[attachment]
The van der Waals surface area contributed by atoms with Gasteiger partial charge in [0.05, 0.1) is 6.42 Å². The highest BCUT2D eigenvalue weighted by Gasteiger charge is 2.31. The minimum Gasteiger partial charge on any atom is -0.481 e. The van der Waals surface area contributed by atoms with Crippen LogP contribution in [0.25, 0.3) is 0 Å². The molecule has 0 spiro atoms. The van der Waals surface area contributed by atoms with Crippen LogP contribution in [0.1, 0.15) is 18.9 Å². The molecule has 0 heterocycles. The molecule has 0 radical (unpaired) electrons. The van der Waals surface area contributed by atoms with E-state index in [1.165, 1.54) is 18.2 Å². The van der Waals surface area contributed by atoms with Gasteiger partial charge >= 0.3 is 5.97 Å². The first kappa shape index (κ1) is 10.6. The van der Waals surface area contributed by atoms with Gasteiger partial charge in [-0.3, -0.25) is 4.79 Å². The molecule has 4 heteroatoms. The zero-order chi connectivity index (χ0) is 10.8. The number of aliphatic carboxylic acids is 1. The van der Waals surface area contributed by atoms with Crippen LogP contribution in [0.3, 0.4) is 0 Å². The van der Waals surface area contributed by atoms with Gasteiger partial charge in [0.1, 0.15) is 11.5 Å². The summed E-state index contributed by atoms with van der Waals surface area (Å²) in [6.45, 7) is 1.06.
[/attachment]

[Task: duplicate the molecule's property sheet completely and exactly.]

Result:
The van der Waals surface area contributed by atoms with Gasteiger partial charge in [0.05, 0.1) is 6.42 Å². The highest BCUT2D eigenvalue weighted by Gasteiger charge is 2.31. The minimum Gasteiger partial charge on any atom is -0.481 e. The van der Waals surface area contributed by atoms with Crippen LogP contribution in [0.25, 0.3) is 0 Å². The molecule has 0 spiro atoms. The van der Waals surface area contributed by atoms with Crippen LogP contribution in [0.1, 0.15) is 18.9 Å². The molecule has 0 heterocycles. The molecule has 0 radical (unpaired) electrons. The van der Waals surface area contributed by atoms with E-state index in [1.165, 1.54) is 18.2 Å². The van der Waals surface area contributed by atoms with Gasteiger partial charge >= 0.3 is 5.97 Å². The first kappa shape index (κ1) is 10.6. The van der Waals surface area contributed by atoms with Gasteiger partial charge in [-0.3, -0.25) is 4.79 Å². The molecule has 4 heteroatoms. The zero-order chi connectivity index (χ0) is 10.8. The number of aliphatic carboxylic acids is 1. The van der Waals surface area contributed by atoms with Crippen LogP contribution in [0.3, 0.4) is 0 Å². The van der Waals surface area contributed by atoms with Gasteiger partial charge in [0.1, 0.15) is 11.5 Å². The summed E-state index contributed by atoms with van der Waals surface area (Å²) in [6.45, 7) is 1.06.